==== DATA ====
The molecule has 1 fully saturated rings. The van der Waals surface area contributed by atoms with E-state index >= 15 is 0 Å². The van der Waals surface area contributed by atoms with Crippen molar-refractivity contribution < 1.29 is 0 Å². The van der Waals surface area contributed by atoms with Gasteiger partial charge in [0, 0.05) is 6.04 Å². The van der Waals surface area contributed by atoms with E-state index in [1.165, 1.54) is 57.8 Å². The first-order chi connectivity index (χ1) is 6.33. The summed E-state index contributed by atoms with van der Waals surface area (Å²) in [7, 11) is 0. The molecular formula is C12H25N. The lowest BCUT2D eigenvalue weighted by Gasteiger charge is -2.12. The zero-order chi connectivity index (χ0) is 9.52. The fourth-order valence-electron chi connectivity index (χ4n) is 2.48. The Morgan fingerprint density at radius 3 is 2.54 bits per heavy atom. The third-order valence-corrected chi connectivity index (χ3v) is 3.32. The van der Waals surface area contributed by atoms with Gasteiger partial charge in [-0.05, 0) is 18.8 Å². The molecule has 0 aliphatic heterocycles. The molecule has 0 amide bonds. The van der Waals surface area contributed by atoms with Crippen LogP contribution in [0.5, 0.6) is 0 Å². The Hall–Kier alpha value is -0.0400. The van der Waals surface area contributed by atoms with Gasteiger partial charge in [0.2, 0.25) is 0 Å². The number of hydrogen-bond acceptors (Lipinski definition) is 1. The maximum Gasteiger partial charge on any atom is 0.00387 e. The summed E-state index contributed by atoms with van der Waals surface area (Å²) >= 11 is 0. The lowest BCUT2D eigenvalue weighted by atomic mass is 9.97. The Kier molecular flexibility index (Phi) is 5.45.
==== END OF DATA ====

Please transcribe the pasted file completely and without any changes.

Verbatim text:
The molecule has 1 fully saturated rings. The van der Waals surface area contributed by atoms with E-state index >= 15 is 0 Å². The van der Waals surface area contributed by atoms with Crippen molar-refractivity contribution < 1.29 is 0 Å². The van der Waals surface area contributed by atoms with Gasteiger partial charge in [0, 0.05) is 6.04 Å². The van der Waals surface area contributed by atoms with E-state index in [1.165, 1.54) is 57.8 Å². The first-order chi connectivity index (χ1) is 6.33. The summed E-state index contributed by atoms with van der Waals surface area (Å²) in [7, 11) is 0. The molecular formula is C12H25N. The lowest BCUT2D eigenvalue weighted by Gasteiger charge is -2.12. The zero-order chi connectivity index (χ0) is 9.52. The fourth-order valence-electron chi connectivity index (χ4n) is 2.48. The Morgan fingerprint density at radius 3 is 2.54 bits per heavy atom. The third-order valence-corrected chi connectivity index (χ3v) is 3.32. The van der Waals surface area contributed by atoms with Gasteiger partial charge in [-0.05, 0) is 18.8 Å². The molecule has 0 aliphatic heterocycles. The molecule has 0 amide bonds. The van der Waals surface area contributed by atoms with Crippen LogP contribution in [0.5, 0.6) is 0 Å². The Hall–Kier alpha value is -0.0400. The van der Waals surface area contributed by atoms with Gasteiger partial charge in [0.2, 0.25) is 0 Å². The number of hydrogen-bond acceptors (Lipinski definition) is 1. The maximum Gasteiger partial charge on any atom is 0.00387 e. The summed E-state index contributed by atoms with van der Waals surface area (Å²) >= 11 is 0. The lowest BCUT2D eigenvalue weighted by atomic mass is 9.97. The Kier molecular flexibility index (Phi) is 5.45.